This is no exhibition garden though. Until recently, the plants grown here were made full use of, with sales helping to finance the garden. ‘We used to supply the restaurant with produce, and it was satisfying walking down to the Mill with my trug of freshly-picked supplies. The chef asked for fruit, vegetables or herbs, depending on the season,’ explained Dorothy. ‘We also sell produce to the visitors, and of course try some ourselves. It’s interesting to compare flavours with modern varieties, and sometimes the tastes come as quite a shock. For example, I grew celtuce one year, which is a type of lettuce grown years ago for its leaves and for its celery-like midrib. But it is incredibly bitter. I wonder how much our tastebuds have changed over the years, because I’ve noticed other things being bitter. Perhaps we’ve got used to mostly bland flavours, or maybe these vegetables were cooked differently to nowadays?’

Some crops are left to run to seed before drying in the attic, ready to sow the following year. Herbs are cut and dried indoors to show visitors how they would be used, for example, to repel bed bugs. And dye plants are grown to show visitors what woad, weld and madder (the sources of blue, yellow and red dyes) look like (they also provided the raw material for harvesting by the participants of textile workshops that were once held at the Mill).

This completeness of purpose pleases Dorothy, who also wonders if she’s gone full circle herself. ‘The records show that one of the apprentices that ran away had the same name as my grandfather. Was he a descendant, and have I returned to my roots?’

Whatever your connections, this place provides an eye-opening introduction to the practice of kitchen gardening, 19th-century style.

Have you any heirloom varieties?

If you have seed saved down the generations, then the Heritage Seed Library at Ryton Organic Gardens in Coventry would be interested to hear from you.

And if you have old gardening books and catalogues that detail varieties of the era, or indeed have local connections and information about cottage gardening and plants for home, health and kitchen in the mid 1800s, then Dorothy would love to hear from you. Just write to her at the Apprentice House.

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A brief history of Quarry Bank Mill (the apprentices’ workplace)

From the 1750s onwards, the industrial revolution was moving workers out of their cottages and into purpose-built places of work, with the cotton industry at the forefront of change. Entrepreneur Samuel Greg saw the potential for water power in the Bollin Valley, and Quarry Bank Mill was established in 1784. Later, in the 1820s, terraced houses, complete with allotment gardens, were built in Styal village for the workers. For his young pauper workers (so-called apprentices) harvested from the workhouse, he built an apprentice house. Up to 100 youngsters, aged nine and upwards, were housed here under the eyes of a superintendent and his wife.

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Sources of old varieties grown in the Apprentice House Garden

In order to regulate the seed trade in Britain, in particular the problem of synonyms and dubious claims about crop yields, laws were introduced to trial all crop cultivars (cultivar = cultivated variety) and compare their characteristics. Distinct cultivars were placed on a list, and only those on the list could be sold. Originally the testing and listing was free to seed companies, but gradually costs crept in, and up, effectively reducing the cultivars submitted to a limited number of commercially viable ones. So certain cultivars that small-scale growers and gardeners had favoured, perhaps due to flavour, long harvesting period, or suitability to local soil and weather conditions, were lost.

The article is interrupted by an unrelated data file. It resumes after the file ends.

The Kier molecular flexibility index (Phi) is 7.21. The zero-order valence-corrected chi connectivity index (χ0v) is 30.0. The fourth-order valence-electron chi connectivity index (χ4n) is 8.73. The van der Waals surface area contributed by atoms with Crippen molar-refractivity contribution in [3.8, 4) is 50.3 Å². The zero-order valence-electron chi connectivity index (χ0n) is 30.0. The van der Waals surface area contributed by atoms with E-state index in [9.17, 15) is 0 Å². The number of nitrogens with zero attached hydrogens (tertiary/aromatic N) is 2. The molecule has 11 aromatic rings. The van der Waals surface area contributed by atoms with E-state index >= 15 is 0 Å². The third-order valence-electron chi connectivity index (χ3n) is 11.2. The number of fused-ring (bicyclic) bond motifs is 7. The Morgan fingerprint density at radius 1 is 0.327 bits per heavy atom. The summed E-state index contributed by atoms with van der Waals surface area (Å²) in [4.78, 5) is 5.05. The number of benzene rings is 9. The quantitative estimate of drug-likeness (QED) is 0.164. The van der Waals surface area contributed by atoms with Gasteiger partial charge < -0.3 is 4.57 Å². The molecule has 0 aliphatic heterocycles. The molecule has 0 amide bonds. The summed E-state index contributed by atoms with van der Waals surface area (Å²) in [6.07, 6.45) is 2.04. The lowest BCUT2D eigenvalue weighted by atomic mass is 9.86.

Although a vegetable gene bank exists, this doesn’t provide access to amateur gardeners, so Lawrence Hills (the founder of Garden Organic, an association for nurturing natural growing methods before they were forgotten, and research new techniques) came up with an ingenious solution. It was only illegal to sell unlisted cultivars, not give them away, so why not have a seed library? The Heritage Seed Library was born, made up of many cultivars no longer on sale, with a catalogue for library members to dip into. Old seed can die, so it’s important to keep sowing, growing and harvesting to keep the cultivar alive for future generations. To maintain supplies, crops for seed saving are grown by Garden Organic and by Seed Guardians around the country.

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Commercial suppliers of old varieties:

Thomas Etty, Somerset (heritage seedsman and bulb merchant)
Tel: 01963 359202

Organic Gardening Catalogue, Chase Organics, Surrey (organically grown, sundries, discount for Garden Organic and RHS members)
Tel: 01932 253666

Edwin Tucker & Sons Ltd, Devon (seeds and seed potatoes)
Tel: 01364 652233

12. Visiting details for the Apprentice House Garden

The Apprentice House Garden is open at the same times as the Apprentice House (and the Mill itself). If you want to see the Apprentice House itself, there are guided tours with timed tickets only, available from the ticket office (early arrival advised). However, visits to its garden are free (don’t confuse this garden with the ornamental garden associated with the mill-owner’s house – there is an admission charge for this garden). Discounted combined rail, bus and entry tickets are available – enquire at your local station.

For opening times and admission fees, tel: 01625 527468 or see Quarry Bank Mill’s website, although the Apprentice House Garden is not always given prominence.

For lots more details, contact